Population-wide cohort study detects increase in major arterial and venous thrombotic events immediately after COVID-19 diagnoses

In a recently published study in TrafficResearchers examined the association between coronavirus disease 2019 (COVID-19) and vascular thrombotic events using a population-wide cohort study in England and Wales.

Study: Association of COVID-19 with major arterial and venous thrombotic disease: A population-wide cohort study of 48 million adults in England and Wales.  Credit: MattLphotography/Shutterstock
Study: Association of COVID-19 with major arterial and venous thrombotic disease: A population-wide cohort study of 48 million adults in England and Wales. Credit: MattLphotography/Shutterstock


The COVID-19 pandemic, caused by the severe acute respiratory syndrome coronavirus 2 (SARS-CoV-2), has resulted in long-lasting human health consequences, with patients experiencing marked declines in fitness, cognitive impairment and heart problems months after discharge from the hospital.

Studies have shown that SARS-CoV-2 infection induces a proinflammatory and prothrombotic state with a notable increase in arterial and venous thrombotic events. However, a detailed analysis of the SARS-CoV-2-induced long-term risk of vascular disease and its associations with demographic characteristics and comorbidities is lacking.

About the study

The present study compared COVID-19 diagnostic data with incidences of major vascular thrombosis using population-wide electronic medical records between 1 January and 7 December 2020 from England and Wales.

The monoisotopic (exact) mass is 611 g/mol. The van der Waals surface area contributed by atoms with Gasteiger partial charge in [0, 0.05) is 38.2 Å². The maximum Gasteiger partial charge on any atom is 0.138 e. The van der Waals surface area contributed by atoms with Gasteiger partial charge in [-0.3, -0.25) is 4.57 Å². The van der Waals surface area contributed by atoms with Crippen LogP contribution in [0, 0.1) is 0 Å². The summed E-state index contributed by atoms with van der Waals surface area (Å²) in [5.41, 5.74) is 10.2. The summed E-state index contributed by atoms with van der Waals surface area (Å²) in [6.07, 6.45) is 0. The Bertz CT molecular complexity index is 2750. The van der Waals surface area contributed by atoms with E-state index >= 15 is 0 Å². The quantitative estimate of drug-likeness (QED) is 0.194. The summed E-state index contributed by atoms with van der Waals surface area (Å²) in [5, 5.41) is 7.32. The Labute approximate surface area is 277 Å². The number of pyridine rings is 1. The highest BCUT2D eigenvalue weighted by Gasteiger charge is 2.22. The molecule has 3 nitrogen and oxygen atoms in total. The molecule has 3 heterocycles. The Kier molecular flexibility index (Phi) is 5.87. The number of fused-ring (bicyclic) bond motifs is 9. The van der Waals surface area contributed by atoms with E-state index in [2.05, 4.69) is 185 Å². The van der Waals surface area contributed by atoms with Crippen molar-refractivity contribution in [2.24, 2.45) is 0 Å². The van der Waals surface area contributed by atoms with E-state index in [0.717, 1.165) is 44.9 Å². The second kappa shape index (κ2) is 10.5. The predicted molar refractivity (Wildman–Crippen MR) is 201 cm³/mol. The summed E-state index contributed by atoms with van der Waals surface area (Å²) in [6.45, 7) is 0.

Comparisons were made based on sex, age and race. Incidences of arterial and venous thrombosis were estimated in hospitalized and unhospitalized COVID-19 patients and in those without a COVID-19 diagnosis. A positive polymerase chain reaction (PCR) or antigen test or a confirmed diagnosis from a primary or secondary care facility was used to identify COVID-19 diagnoses.

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Outcomes examined included arterial thrombosis such as myocardial infarction and ischemic stroke, venous thromboembolic events such as pulmonary embolism and deep vein thrombosis, and other vascular events such as transient ischemic attacks, intracerebral or subarachnoid hemorrhage, and angina pectoris.

The hazard ratios were estimated by comparing the incidence of vascular thrombotic events in subjects diagnosed with COVID-19 and subjects not diagnosed with COVID-19.


The results showed a significant increase in the incidence of arterial thrombosis and venous thromboembolism in people diagnosed with COVID-19 compared to people without a COVID-19 diagnosis, both of which decreased over time.

A total of 48 million people were included in the cohort study, of which the number of people with COVID-19 diagnosis who were hospitalized and not hospitalized in the 28 days after diagnosis were 125985 and 1319789, respectively. The incidence of thrombotic events was higher in hospitalized COVID-19 patients and the decline in numbers was slower than in non-hospitalized individuals.